Princeton finished in the top three in the Ivy League eight straight seasons with Brian Earl as an assistant coach. The Tigers were the only Ivy team to do so in that span. (College Chalk Talk)
In 2010, Cornell Athletic Director Andy Noel took two weeks to hire Virginia Tech assistant coach Bill Courtney as the replacement for the enormously successful Steve Donahue. Following the Big Red’s run to the Sweet Sixteen and Donahue’s jump to Boston College, Noel selected the former Bucknell All-Patriot League player from a final group that included Wisconsin assistant coach Gary Close and then-Temple assistant and
present Colgate head coach Matt Langel.
Read more →
Brian Earl ranked in the top three in the Ivy League in offensive win shares in all four of his seasons at Princeton and ranks first in total win shares among all Ivy players dating back to the 1993-94 season. Win Shares is a player statistic designed to assign credit for team success to the individuals on the team. (goprincetontigers.com)
Brian Earl, one of the Princeton Tigers’ best and best-loved players, is the new head coach at Cornell. It is his first head coaching job.
A gifted player, Earl was a member of three Ivy championship teams, including Pete Carril’s final season as head coach in 1995-96. Over the next two seasons, the Tigers went 51-6 overall and 28-0 in the Ivy League. Earl’s 1,428 career points rank seventh in Tiger history. He graduated as the league’s career leader in three-point field goals. A product of Medford Lakes, N.J., Earl started 113 games for the Tigers, a school record. He was named Ivy League Player of the Year in his senior year.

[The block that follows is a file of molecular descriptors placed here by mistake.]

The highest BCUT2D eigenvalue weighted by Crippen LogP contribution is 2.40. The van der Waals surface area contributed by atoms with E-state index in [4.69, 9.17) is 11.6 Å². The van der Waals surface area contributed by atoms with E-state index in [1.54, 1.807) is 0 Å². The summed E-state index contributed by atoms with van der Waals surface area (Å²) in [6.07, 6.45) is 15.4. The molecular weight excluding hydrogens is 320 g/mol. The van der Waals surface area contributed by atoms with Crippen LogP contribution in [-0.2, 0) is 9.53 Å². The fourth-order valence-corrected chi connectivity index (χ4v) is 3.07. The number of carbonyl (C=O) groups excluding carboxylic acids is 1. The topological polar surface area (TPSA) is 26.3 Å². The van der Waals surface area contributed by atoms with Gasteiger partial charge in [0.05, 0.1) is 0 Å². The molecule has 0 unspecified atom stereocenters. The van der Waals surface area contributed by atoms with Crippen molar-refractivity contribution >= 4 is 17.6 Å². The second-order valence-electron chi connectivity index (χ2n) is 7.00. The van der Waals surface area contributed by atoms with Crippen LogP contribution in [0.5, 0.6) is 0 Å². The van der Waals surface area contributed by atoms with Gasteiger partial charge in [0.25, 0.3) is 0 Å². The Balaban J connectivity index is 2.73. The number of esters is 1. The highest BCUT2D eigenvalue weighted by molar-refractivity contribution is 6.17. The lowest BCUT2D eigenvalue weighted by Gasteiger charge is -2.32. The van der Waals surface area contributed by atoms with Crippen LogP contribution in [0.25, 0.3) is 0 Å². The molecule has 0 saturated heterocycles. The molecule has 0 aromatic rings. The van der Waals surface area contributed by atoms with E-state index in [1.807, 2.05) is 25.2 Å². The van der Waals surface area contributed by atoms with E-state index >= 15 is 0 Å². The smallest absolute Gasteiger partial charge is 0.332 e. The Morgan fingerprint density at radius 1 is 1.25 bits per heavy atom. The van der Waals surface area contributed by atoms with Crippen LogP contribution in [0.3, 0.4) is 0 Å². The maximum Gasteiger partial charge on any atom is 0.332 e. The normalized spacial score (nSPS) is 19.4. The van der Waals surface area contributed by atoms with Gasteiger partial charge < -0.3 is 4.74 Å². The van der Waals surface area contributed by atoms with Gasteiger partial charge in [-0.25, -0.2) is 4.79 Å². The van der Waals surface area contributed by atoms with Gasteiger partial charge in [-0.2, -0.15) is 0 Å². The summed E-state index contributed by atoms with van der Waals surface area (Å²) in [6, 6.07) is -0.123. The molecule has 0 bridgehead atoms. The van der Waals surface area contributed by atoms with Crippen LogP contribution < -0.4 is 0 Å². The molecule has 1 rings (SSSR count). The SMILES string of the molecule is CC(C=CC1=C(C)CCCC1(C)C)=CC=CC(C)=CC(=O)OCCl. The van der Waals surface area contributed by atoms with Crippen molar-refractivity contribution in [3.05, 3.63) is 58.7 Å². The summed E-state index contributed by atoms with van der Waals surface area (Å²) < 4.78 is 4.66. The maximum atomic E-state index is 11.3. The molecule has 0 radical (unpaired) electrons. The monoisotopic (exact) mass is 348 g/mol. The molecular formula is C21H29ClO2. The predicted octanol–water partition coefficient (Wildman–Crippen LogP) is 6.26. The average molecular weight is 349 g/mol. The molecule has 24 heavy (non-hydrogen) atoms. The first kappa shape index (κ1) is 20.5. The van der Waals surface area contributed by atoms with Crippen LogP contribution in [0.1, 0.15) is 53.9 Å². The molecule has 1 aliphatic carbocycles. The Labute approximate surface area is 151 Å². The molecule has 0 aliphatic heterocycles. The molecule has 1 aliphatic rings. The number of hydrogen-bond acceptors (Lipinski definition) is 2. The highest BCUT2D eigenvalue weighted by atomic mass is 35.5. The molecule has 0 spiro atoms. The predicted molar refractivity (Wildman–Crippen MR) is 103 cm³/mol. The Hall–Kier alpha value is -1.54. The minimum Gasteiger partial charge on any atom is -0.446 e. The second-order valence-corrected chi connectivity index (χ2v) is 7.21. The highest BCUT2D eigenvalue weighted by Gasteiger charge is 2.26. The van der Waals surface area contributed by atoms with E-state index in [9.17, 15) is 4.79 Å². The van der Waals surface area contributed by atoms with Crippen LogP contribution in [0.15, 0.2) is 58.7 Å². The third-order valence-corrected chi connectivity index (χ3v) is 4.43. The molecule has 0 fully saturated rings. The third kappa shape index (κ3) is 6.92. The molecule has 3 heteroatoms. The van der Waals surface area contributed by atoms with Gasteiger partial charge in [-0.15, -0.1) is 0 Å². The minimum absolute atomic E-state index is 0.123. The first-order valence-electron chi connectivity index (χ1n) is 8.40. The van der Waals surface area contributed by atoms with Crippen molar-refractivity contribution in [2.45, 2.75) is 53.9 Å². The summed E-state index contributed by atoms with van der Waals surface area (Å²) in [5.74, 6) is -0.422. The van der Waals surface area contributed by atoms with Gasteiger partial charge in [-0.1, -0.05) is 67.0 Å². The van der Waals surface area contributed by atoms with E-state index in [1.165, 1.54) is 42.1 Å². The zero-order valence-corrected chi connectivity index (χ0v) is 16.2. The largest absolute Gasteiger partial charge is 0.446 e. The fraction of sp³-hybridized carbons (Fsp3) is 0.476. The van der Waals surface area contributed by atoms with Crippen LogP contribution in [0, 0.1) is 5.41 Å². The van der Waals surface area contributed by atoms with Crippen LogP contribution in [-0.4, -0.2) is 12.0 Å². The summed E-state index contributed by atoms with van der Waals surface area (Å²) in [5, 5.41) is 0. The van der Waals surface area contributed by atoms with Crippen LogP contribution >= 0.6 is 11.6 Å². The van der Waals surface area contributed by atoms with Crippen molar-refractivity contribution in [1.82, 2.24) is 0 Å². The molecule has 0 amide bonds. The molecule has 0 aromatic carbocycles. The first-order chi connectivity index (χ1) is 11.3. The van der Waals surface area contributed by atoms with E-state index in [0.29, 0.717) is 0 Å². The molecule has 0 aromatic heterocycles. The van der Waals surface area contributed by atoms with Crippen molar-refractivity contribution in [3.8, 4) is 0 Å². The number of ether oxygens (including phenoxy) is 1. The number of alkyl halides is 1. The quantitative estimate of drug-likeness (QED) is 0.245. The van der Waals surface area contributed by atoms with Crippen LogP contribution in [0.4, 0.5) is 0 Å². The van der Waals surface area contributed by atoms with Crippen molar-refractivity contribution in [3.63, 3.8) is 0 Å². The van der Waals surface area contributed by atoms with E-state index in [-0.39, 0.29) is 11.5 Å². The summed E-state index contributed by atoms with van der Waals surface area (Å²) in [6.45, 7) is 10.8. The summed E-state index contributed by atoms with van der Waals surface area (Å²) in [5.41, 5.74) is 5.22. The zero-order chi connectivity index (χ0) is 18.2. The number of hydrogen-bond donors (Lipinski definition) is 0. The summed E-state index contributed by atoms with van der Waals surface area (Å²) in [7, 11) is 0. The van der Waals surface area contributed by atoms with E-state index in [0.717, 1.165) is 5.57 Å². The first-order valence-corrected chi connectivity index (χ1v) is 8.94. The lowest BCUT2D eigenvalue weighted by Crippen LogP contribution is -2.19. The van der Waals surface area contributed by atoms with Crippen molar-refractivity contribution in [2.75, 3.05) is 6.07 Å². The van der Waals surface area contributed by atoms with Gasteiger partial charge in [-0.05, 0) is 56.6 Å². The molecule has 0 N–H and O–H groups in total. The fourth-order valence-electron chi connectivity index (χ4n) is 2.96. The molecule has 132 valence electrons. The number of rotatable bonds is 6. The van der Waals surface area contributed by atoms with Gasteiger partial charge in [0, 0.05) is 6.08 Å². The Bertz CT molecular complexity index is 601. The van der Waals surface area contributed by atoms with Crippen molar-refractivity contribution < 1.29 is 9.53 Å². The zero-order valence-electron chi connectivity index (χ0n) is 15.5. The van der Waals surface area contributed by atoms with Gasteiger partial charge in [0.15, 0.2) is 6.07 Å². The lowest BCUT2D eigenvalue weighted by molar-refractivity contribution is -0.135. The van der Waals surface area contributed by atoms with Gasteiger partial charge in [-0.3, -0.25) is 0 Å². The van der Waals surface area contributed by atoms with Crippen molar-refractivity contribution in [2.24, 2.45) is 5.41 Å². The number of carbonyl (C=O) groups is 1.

Read more →
Tony Price celebrates Penn’s Final Four berth after the Quakers defeated St. John’s, 64-62, in the East Region final in Greensboro, N.C. (University of Pennsylvania)
It is impossible for me to think of the ’79 Final Four Team and not think of Tony Price first. If a team could have a soul, a heartbeat or a center of gravity, it was Mr. Price. I don’t mean to disparage any of the other amazing players from that most magical of Quaker squads, but Tony Price was perhaps the most clutch player I think I have ever seen. When the game was on the line, he just refused to lose.
A high-school All-American from Taft High School in the South Bronx, Tony Price was no stranger to hitting the game-winning shot. In the 12th grade, down one point with three seconds left, Tony hit the winning jumper to give Taft its second New York City Championship. In the 1970s, New York basketball was everything, and Tony was named the Best Schoolboy Player in Gotham.
Read more →